‘And the council gave permission?’

‘I didn’t ask.’

‘It’s a conservation zone,’ I said thinking of the woman who’d lived downstairs from me in Manor Avenue and had been made to remove the French windows she’d expensively installed.   ‘Yu need permission to change the exterior of the building.’

‘It’s in the back.  Who will tell?  Who can see?’

I looked round at the thirty or forty windows which, thanks to the curve of the surrounding roads, overlooked the garden.

‘So what do you think?’ asked the agent with the air of disillusionment of one who knows he’s going to have this same conversation a thousand times.

‘For that price, you’re having a laugh,’ I said.

‘I’ll admit it’s a little over-priced.’

‘Try sixty-grand.’

‘I’d have said thirty, thirty-five.  The thing is, we had to put it on at that price.  The other agents had already massively over-valued it so we had to match it.’

‘That poor woman,’ my girlfriend said later.  ‘She’s already found somewhere, presumably on the expectation that she’ll get that ridiculous quote.  No-one’s going to pay that much.’

Over the next couple of weeks we watched the two agents race the price to the bottom.  We felt sorry for the vendor.  People don’t necessarily start off greedy, but all it takes is for someone to dangle some ridiculously tempting figure under your nose and then you’re away.  The dreams of what you can do with the money take over.  Sometimes you have to hold on and sometimes you just have to wake up.

Monday, 29 April 2013

Holdenby Road

I didn’t actually see this place, but my girlfriend did.  Still it was me that found it on Rightmove and while, theoretically, we should have instantly discarded it for being a farce of itself, the failure with Prince’s Garth made me wonder whether trying to buy anywhere anyone else might conceivably be interested in was doomed to failure.  Maybe it was better to go for somewhere utterly repulsive.

Holdenby Road is back where we started looking, running the opposite way off Brockley’s main road from Marnock Road.  It was a good location although my girlfriend had aspirations more towards north Brockley and the conservation zone, especially if we were going for a flat.  This was a maisonette, a converted top floor of a late Victorian end terrace.   At three bedrooms with two reception rooms it looked surprisingly spacious.  

And it was cheap.

The low price was fairly self-explanatory.  It appeared to have been occupied by self-consciously counter-culture hipsters.  You’ll have seen them about, wearing a trilby, smoking roll-ups, riding single speed vintage bicycles in wincingly tight jeans for ultra skinny legs and not getting up until eleven on a Tuesday because Mummy paid the rent.  Or, actually, maybe it was a seventies acid and speed casualty, still bearded, obviously, but much more shaggily, the holes in their jeans due to ill repair rather than design.  The sort of people who felt it was a good idea to paint a large bedroom deep red and then sketch in black lines a picture of a fat naked woman.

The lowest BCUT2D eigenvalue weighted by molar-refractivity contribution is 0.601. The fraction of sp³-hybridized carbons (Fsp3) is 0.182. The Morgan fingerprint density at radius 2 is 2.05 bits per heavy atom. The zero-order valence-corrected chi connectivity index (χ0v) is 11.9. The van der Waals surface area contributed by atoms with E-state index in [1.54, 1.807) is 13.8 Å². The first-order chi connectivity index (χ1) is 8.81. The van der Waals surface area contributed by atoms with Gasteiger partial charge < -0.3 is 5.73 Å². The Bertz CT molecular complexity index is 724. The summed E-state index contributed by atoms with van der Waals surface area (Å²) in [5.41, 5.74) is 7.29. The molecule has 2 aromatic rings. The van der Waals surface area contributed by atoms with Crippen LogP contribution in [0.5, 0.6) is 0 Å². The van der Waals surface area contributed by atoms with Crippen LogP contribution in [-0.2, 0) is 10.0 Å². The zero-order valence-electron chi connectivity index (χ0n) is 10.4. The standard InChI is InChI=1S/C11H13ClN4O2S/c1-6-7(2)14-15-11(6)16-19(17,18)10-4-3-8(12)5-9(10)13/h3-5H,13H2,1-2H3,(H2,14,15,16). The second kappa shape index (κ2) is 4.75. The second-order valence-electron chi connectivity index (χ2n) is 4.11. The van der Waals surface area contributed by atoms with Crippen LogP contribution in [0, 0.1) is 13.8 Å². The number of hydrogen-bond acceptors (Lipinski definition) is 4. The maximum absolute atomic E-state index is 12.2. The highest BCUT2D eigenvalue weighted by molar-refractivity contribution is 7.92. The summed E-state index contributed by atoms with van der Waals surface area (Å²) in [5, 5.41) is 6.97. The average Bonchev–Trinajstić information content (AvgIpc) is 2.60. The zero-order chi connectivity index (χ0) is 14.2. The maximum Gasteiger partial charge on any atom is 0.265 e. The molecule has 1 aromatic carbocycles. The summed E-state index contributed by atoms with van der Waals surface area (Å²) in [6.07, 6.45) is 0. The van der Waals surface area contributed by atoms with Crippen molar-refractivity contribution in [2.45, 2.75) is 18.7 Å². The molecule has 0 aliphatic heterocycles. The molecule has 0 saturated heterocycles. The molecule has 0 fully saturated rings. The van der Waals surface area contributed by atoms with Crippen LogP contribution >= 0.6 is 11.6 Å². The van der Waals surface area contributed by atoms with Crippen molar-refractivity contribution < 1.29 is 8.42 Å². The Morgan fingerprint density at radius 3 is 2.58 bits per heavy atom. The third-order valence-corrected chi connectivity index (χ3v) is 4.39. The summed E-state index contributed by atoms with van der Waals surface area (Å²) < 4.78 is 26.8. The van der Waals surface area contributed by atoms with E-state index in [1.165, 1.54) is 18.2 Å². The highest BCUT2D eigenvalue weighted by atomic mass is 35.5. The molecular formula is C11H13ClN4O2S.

Which they had done.


Two of the other bedrooms looked as though they’d been used as artist studio space.  One had work benches jutting out into the middle of the room with electric sockets at the height useful for power tools.  The other appeared to have some sort of roughly constructed mezzanine level, the underneath of which was partitioned off by wooden walls so that the open entrance was like an open black maw. 

The reception rooms looked nice enough, with painted floor boards and nice large windows complete with refined window benches that seemed out of place with the rest of the decor.  The kitchen, again a bloody red shade, looked exhausted, as though it had been made to work too hard on things it had never been intended for.  From the kitchen a metal staircase dropped sharply down on a concrete slab courtyard, from which there appeared to be gate through to downstairs garden and then another to the side-street. 

2003.  Skizz lay on the wooden floor wearing just a pair of ragged green combats.  It was unbearably hot.  He’d opened all the windows, but it hadn’t made any difference.  The air was too still and the heat crept across his skin like spider spinning webs. 

Everyone else had gone out.  They’d caught the bus over to Brixton to spend the day in the park, hanging out by the lido.  London by sea where they the water would take the edge off the sweat.  Skizz had opted to stay.  He’d wanted to this finish his sculpture.  When the others had been making their plans, he’d had a clear idea in his head of what needed to be done, but now he was alone the image was more blurred.  He couldn’t quite make his hands go where his head knew it ended.